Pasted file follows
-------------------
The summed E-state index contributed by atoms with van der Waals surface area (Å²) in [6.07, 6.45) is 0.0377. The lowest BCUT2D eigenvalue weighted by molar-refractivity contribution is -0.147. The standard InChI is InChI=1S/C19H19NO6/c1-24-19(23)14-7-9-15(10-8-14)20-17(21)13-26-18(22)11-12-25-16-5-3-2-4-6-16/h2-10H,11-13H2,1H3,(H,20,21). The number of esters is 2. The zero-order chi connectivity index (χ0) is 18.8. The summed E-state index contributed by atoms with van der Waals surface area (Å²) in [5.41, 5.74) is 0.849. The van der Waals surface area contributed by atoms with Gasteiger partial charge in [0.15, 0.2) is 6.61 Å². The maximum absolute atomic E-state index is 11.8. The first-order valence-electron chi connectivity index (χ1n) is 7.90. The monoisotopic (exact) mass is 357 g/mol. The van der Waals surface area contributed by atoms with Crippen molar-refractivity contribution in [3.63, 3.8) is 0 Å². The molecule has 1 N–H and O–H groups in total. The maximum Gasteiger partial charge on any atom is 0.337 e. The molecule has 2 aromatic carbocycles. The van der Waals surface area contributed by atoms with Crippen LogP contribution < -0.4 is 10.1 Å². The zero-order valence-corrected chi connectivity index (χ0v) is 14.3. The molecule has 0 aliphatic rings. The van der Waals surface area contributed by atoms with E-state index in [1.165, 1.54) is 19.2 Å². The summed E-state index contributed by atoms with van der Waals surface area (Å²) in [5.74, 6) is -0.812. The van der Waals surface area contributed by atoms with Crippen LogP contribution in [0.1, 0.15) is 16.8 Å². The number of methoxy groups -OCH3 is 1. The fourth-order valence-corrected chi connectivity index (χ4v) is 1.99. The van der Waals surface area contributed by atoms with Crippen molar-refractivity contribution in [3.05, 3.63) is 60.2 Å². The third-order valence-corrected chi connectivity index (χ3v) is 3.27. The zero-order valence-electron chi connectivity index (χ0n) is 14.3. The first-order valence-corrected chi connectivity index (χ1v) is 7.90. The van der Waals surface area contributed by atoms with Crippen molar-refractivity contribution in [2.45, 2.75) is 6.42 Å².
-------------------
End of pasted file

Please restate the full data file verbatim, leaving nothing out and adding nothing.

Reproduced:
The summed E-state index contributed by atoms with van der Waals surface area (Å²) in [6.07, 6.45) is 0.0377. The lowest BCUT2D eigenvalue weighted by molar-refractivity contribution is -0.147. The standard InChI is InChI=1S/C19H19NO6/c1-24-19(23)14-7-9-15(10-8-14)20-17(21)13-26-18(22)11-12-25-16-5-3-2-4-6-16/h2-10H,11-13H2,1H3,(H,20,21). The number of esters is 2. The zero-order chi connectivity index (χ0) is 18.8. The summed E-state index contributed by atoms with van der Waals surface area (Å²) in [5.41, 5.74) is 0.849. The van der Waals surface area contributed by atoms with Gasteiger partial charge in [0.15, 0.2) is 6.61 Å². The maximum absolute atomic E-state index is 11.8. The first-order valence-electron chi connectivity index (χ1n) is 7.90. The monoisotopic (exact) mass is 357 g/mol. The van der Waals surface area contributed by atoms with Crippen molar-refractivity contribution in [3.63, 3.8) is 0 Å². The molecule has 1 N–H and O–H groups in total. The maximum Gasteiger partial charge on any atom is 0.337 e. The molecule has 2 aromatic carbocycles. The van der Waals surface area contributed by atoms with Crippen LogP contribution < -0.4 is 10.1 Å². The zero-order valence-corrected chi connectivity index (χ0v) is 14.3. The molecule has 0 aliphatic rings. The van der Waals surface area contributed by atoms with E-state index in [1.165, 1.54) is 19.2 Å². The summed E-state index contributed by atoms with van der Waals surface area (Å²) in [5.74, 6) is -0.812. The van der Waals surface area contributed by atoms with Crippen LogP contribution in [0.1, 0.15) is 16.8 Å². The number of methoxy groups -OCH3 is 1. The fourth-order valence-corrected chi connectivity index (χ4v) is 1.99. The van der Waals surface area contributed by atoms with Crippen molar-refractivity contribution in [3.05, 3.63) is 60.2 Å². The third-order valence-corrected chi connectivity index (χ3v) is 3.27. The zero-order valence-electron chi connectivity index (χ0n) is 14.3. The first-order valence-corrected chi connectivity index (χ1v) is 7.90. The van der Waals surface area contributed by atoms with Crippen molar-refractivity contribution in [2.45, 2.75) is 6.42 Å².